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It might be the last thing you're thinking about if you hear your child has been in a car accident. But it might be the first thing you think about once you hear they're okay. Handing over the car keys to your children can be an anxiety-inducing moment, and if they get into the accident you're fearing so much, you may also be worrying about how much money you'll be on the hook for.
Whether you're liable for a car accident caused by your child can depend on a variety of factors.
As a general rule, the car owner is liable for any accident caused by that car, regardless of the driver. California's traffic code, for example, states: "Every owner of a motor vehicle is liable and responsible for death or injury to person or property resulting from a negligent or wrongful act or omission in the operation of the motor vehicle ... by any person using ... the same with the permission of the owner."
Additionally, the "family car doctrine" holds the owner of a family car legally responsible for any damage caused by a family member when driving. Also referred to more broadly as negligent entrustment, if a parent knew of and consented to a child's use of the family car, they are liable for any accidents the child causes. So if your child causes an accident in your car, you're likely on the hook.
Things can get legally murky if your child causes an accident in someone else's (like their friend's parents') car. While that car owner may be liable if they gave your child the keys, they could also argue the child's negligence superseded their own, and therefore the child's parents -- you -- should be on the hook for any damages.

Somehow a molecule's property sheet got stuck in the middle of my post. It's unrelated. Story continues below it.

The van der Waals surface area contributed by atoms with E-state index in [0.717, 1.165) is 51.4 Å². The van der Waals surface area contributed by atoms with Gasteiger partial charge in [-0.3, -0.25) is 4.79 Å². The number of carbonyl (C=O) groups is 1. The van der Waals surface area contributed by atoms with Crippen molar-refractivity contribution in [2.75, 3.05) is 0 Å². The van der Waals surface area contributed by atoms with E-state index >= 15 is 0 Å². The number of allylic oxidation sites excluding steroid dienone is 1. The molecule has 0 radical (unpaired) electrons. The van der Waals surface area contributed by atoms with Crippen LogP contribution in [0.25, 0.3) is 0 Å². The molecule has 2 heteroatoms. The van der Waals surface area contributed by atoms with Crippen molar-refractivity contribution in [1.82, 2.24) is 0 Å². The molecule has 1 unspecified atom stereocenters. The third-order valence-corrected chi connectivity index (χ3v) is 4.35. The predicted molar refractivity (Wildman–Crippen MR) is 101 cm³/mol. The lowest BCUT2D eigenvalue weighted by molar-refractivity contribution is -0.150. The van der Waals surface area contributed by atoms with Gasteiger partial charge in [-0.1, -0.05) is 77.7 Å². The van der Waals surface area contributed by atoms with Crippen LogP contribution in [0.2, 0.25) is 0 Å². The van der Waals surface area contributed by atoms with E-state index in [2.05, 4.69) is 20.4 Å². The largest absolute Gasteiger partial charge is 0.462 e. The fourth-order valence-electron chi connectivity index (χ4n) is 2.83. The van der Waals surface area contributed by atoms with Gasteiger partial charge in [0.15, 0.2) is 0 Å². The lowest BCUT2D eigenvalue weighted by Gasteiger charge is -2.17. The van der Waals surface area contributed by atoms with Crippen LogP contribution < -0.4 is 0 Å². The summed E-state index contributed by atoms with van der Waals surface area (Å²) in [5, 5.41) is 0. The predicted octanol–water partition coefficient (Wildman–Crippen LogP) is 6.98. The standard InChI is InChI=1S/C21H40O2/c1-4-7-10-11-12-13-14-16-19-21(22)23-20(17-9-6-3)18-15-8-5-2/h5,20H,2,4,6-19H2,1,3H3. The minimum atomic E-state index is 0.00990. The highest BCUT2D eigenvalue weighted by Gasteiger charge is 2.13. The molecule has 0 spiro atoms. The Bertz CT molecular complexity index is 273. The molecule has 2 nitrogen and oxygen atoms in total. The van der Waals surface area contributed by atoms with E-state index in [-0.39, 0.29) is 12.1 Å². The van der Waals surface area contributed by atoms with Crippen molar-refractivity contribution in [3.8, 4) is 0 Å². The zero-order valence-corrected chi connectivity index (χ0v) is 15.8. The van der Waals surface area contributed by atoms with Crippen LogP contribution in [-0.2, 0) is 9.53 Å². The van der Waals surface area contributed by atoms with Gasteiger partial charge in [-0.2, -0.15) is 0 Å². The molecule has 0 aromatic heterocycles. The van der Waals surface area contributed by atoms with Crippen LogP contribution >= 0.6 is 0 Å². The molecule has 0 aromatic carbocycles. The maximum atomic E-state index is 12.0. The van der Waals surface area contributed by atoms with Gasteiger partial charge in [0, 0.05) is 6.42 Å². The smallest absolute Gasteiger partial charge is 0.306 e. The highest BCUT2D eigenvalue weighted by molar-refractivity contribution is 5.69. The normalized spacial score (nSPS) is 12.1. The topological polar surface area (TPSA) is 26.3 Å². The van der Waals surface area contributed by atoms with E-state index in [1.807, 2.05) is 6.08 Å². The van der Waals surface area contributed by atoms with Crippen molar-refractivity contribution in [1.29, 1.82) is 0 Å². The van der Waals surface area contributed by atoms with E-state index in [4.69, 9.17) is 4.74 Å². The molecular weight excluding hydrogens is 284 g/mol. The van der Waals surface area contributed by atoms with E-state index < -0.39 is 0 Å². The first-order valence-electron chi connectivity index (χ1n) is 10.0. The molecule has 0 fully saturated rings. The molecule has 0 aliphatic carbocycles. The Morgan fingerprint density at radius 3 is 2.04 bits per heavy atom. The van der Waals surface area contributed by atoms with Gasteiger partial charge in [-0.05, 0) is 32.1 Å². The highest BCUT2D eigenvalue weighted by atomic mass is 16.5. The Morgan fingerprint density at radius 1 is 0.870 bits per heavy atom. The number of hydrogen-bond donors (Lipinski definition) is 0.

Hopefully, you've got insurance for all of your vehicles, and listed your children as drivers on the policy. If so, your coverage should take care of any property damage or personal injuries resulting from an accident. However, if you thought you might save a few bucks on your annual premium by not listing a minor child on your auto insurance policy, be warned -- the family car doctrine can still hold you liable for their accident, and if your insurance declines to cover the damage, it's coming out of your pocket.
If your child got into a car accident and you have questions about liability or your insurance company refuses to cover damage, contact an experienced car accident attorney for help.
Meeting with a lawyer can help you understand your options and how to best protect your rights. Visit our attorney directory to find a lawyer near you who can help.